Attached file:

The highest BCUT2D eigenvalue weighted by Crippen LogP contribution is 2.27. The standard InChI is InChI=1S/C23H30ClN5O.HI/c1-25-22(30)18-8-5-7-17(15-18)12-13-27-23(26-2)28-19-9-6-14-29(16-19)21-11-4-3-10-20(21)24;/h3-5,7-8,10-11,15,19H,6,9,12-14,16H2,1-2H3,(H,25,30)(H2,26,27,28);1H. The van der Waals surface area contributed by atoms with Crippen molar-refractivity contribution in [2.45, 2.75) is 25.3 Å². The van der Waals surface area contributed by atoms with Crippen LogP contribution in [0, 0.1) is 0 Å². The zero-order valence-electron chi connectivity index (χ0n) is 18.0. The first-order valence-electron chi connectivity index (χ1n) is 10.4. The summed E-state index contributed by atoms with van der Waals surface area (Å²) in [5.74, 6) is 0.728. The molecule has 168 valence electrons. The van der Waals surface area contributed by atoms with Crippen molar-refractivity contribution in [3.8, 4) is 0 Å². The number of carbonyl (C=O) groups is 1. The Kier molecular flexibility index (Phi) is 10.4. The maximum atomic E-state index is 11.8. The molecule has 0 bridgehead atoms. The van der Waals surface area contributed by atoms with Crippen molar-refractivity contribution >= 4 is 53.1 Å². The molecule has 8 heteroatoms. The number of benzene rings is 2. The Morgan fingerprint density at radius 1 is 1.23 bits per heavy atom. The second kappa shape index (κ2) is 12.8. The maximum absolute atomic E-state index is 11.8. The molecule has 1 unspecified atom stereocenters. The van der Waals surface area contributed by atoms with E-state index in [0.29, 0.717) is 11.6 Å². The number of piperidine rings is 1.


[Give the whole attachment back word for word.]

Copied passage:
The highest BCUT2D eigenvalue weighted by Crippen LogP contribution is 2.27. The standard InChI is InChI=1S/C23H30ClN5O.HI/c1-25-22(30)18-8-5-7-17(15-18)12-13-27-23(26-2)28-19-9-6-14-29(16-19)21-11-4-3-10-20(21)24;/h3-5,7-8,10-11,15,19H,6,9,12-14,16H2,1-2H3,(H,25,30)(H2,26,27,28);1H. The van der Waals surface area contributed by atoms with Crippen molar-refractivity contribution in [2.45, 2.75) is 25.3 Å². The van der Waals surface area contributed by atoms with Crippen LogP contribution in [0, 0.1) is 0 Å². The zero-order valence-electron chi connectivity index (χ0n) is 18.0. The first-order valence-electron chi connectivity index (χ1n) is 10.4. The summed E-state index contributed by atoms with van der Waals surface area (Å²) in [5.74, 6) is 0.728. The molecule has 168 valence electrons. The van der Waals surface area contributed by atoms with Crippen molar-refractivity contribution in [3.8, 4) is 0 Å². The number of carbonyl (C=O) groups is 1. The Kier molecular flexibility index (Phi) is 10.4. The maximum atomic E-state index is 11.8. The molecule has 0 bridgehead atoms. The van der Waals surface area contributed by atoms with Crippen molar-refractivity contribution >= 4 is 53.1 Å². The molecule has 8 heteroatoms. The number of benzene rings is 2. The Morgan fingerprint density at radius 1 is 1.23 bits per heavy atom. The second kappa shape index (κ2) is 12.8. The maximum absolute atomic E-state index is 11.8. The molecule has 1 unspecified atom stereocenters. The van der Waals surface area contributed by atoms with E-state index in [0.29, 0.717) is 11.6 Å². The number of piperidine rings is 1.